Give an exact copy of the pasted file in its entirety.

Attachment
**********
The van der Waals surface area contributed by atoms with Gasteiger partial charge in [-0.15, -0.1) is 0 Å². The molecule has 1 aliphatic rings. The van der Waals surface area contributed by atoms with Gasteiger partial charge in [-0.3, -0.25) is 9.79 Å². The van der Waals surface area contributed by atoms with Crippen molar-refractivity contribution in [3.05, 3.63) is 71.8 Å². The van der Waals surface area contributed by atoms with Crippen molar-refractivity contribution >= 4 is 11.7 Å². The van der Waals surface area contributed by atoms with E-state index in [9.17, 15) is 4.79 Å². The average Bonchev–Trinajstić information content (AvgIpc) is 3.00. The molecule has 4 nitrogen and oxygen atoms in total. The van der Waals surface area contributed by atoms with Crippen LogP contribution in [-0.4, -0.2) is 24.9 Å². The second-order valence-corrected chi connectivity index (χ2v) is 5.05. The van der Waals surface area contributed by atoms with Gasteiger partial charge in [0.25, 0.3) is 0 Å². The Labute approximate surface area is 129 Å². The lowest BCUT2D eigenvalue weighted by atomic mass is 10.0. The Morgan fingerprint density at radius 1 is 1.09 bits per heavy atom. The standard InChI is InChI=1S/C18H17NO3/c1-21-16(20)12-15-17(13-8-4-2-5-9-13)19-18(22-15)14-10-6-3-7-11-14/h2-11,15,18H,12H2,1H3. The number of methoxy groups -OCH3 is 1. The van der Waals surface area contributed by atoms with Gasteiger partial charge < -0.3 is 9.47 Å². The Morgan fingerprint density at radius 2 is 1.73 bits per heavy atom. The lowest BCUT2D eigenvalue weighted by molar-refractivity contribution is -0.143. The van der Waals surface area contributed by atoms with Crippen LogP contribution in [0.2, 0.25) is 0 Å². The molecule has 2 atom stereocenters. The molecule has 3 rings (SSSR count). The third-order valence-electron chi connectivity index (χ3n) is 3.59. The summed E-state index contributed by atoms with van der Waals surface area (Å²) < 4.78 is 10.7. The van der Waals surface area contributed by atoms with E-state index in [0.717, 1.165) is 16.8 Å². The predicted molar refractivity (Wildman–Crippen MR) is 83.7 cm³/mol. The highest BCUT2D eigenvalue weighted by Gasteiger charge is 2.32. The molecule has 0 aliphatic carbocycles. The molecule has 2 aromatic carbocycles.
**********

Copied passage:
The van der Waals surface area contributed by atoms with Gasteiger partial charge in [-0.15, -0.1) is 0 Å². The molecule has 1 aliphatic rings. The van der Waals surface area contributed by atoms with Gasteiger partial charge in [-0.3, -0.25) is 9.79 Å². The van der Waals surface area contributed by atoms with Crippen molar-refractivity contribution in [3.05, 3.63) is 71.8 Å². The van der Waals surface area contributed by atoms with Crippen molar-refractivity contribution >= 4 is 11.7 Å². The van der Waals surface area contributed by atoms with E-state index in [9.17, 15) is 4.79 Å². The average Bonchev–Trinajstić information content (AvgIpc) is 3.00. The molecule has 4 nitrogen and oxygen atoms in total. The van der Waals surface area contributed by atoms with Crippen LogP contribution in [-0.4, -0.2) is 24.9 Å². The second-order valence-corrected chi connectivity index (χ2v) is 5.05. The van der Waals surface area contributed by atoms with Gasteiger partial charge in [0.25, 0.3) is 0 Å². The Labute approximate surface area is 129 Å². The lowest BCUT2D eigenvalue weighted by atomic mass is 10.0. The Morgan fingerprint density at radius 1 is 1.09 bits per heavy atom. The standard InChI is InChI=1S/C18H17NO3/c1-21-16(20)12-15-17(13-8-4-2-5-9-13)19-18(22-15)14-10-6-3-7-11-14/h2-11,15,18H,12H2,1H3. The number of methoxy groups -OCH3 is 1. The van der Waals surface area contributed by atoms with Gasteiger partial charge < -0.3 is 9.47 Å². The Morgan fingerprint density at radius 2 is 1.73 bits per heavy atom. The lowest BCUT2D eigenvalue weighted by molar-refractivity contribution is -0.143. The van der Waals surface area contributed by atoms with Crippen LogP contribution in [0.2, 0.25) is 0 Å². The molecule has 2 atom stereocenters. The molecule has 3 rings (SSSR count). The third-order valence-electron chi connectivity index (χ3n) is 3.59. The summed E-state index contributed by atoms with van der Waals surface area (Å²) < 4.78 is 10.7. The van der Waals surface area contributed by atoms with E-state index in [0.717, 1.165) is 16.8 Å². The predicted molar refractivity (Wildman–Crippen MR) is 83.7 cm³/mol. The highest BCUT2D eigenvalue weighted by Gasteiger charge is 2.32. The molecule has 0 aliphatic carbocycles. The molecule has 2 aromatic carbocycles.